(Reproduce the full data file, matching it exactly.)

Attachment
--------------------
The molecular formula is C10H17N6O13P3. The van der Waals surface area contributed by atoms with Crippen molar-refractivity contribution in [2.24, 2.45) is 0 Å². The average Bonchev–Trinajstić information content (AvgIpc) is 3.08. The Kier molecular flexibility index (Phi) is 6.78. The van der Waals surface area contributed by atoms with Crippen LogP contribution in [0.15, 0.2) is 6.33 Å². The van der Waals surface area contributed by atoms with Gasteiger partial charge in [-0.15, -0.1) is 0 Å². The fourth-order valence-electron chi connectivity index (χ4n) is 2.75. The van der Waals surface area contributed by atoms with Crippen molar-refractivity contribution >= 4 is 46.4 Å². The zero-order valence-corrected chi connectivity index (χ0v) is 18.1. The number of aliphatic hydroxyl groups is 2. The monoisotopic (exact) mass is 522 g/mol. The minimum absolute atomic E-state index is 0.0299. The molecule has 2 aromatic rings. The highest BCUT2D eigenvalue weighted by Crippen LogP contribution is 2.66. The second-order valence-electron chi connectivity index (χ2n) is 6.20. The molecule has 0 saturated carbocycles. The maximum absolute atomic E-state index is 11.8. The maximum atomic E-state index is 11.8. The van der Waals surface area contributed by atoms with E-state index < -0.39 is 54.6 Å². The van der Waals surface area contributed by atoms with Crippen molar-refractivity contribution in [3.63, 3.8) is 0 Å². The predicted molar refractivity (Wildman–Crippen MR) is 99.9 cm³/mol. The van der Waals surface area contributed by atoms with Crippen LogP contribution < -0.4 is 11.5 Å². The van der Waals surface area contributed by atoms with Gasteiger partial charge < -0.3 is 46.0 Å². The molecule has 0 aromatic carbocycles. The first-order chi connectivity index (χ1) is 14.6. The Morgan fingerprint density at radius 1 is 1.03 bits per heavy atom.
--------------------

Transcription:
The molecular formula is C10H17N6O13P3. The van der Waals surface area contributed by atoms with Crippen molar-refractivity contribution in [2.24, 2.45) is 0 Å². The average Bonchev–Trinajstić information content (AvgIpc) is 3.08. The Kier molecular flexibility index (Phi) is 6.78. The van der Waals surface area contributed by atoms with Crippen LogP contribution in [0.15, 0.2) is 6.33 Å². The van der Waals surface area contributed by atoms with Gasteiger partial charge in [-0.15, -0.1) is 0 Å². The fourth-order valence-electron chi connectivity index (χ4n) is 2.75. The van der Waals surface area contributed by atoms with Crippen molar-refractivity contribution >= 4 is 46.4 Å². The zero-order valence-corrected chi connectivity index (χ0v) is 18.1. The number of aliphatic hydroxyl groups is 2. The monoisotopic (exact) mass is 522 g/mol. The minimum absolute atomic E-state index is 0.0299. The molecule has 2 aromatic rings. The highest BCUT2D eigenvalue weighted by Crippen LogP contribution is 2.66. The second-order valence-electron chi connectivity index (χ2n) is 6.20. The molecule has 0 saturated carbocycles. The maximum absolute atomic E-state index is 11.8. The maximum atomic E-state index is 11.8. The van der Waals surface area contributed by atoms with E-state index < -0.39 is 54.6 Å². The van der Waals surface area contributed by atoms with Crippen molar-refractivity contribution in [3.63, 3.8) is 0 Å². The predicted molar refractivity (Wildman–Crippen MR) is 99.9 cm³/mol. The van der Waals surface area contributed by atoms with Crippen LogP contribution < -0.4 is 11.5 Å². The van der Waals surface area contributed by atoms with Gasteiger partial charge < -0.3 is 46.0 Å². The molecule has 0 aromatic carbocycles. The first-order chi connectivity index (χ1) is 14.6. The Morgan fingerprint density at radius 1 is 1.03 bits per heavy atom.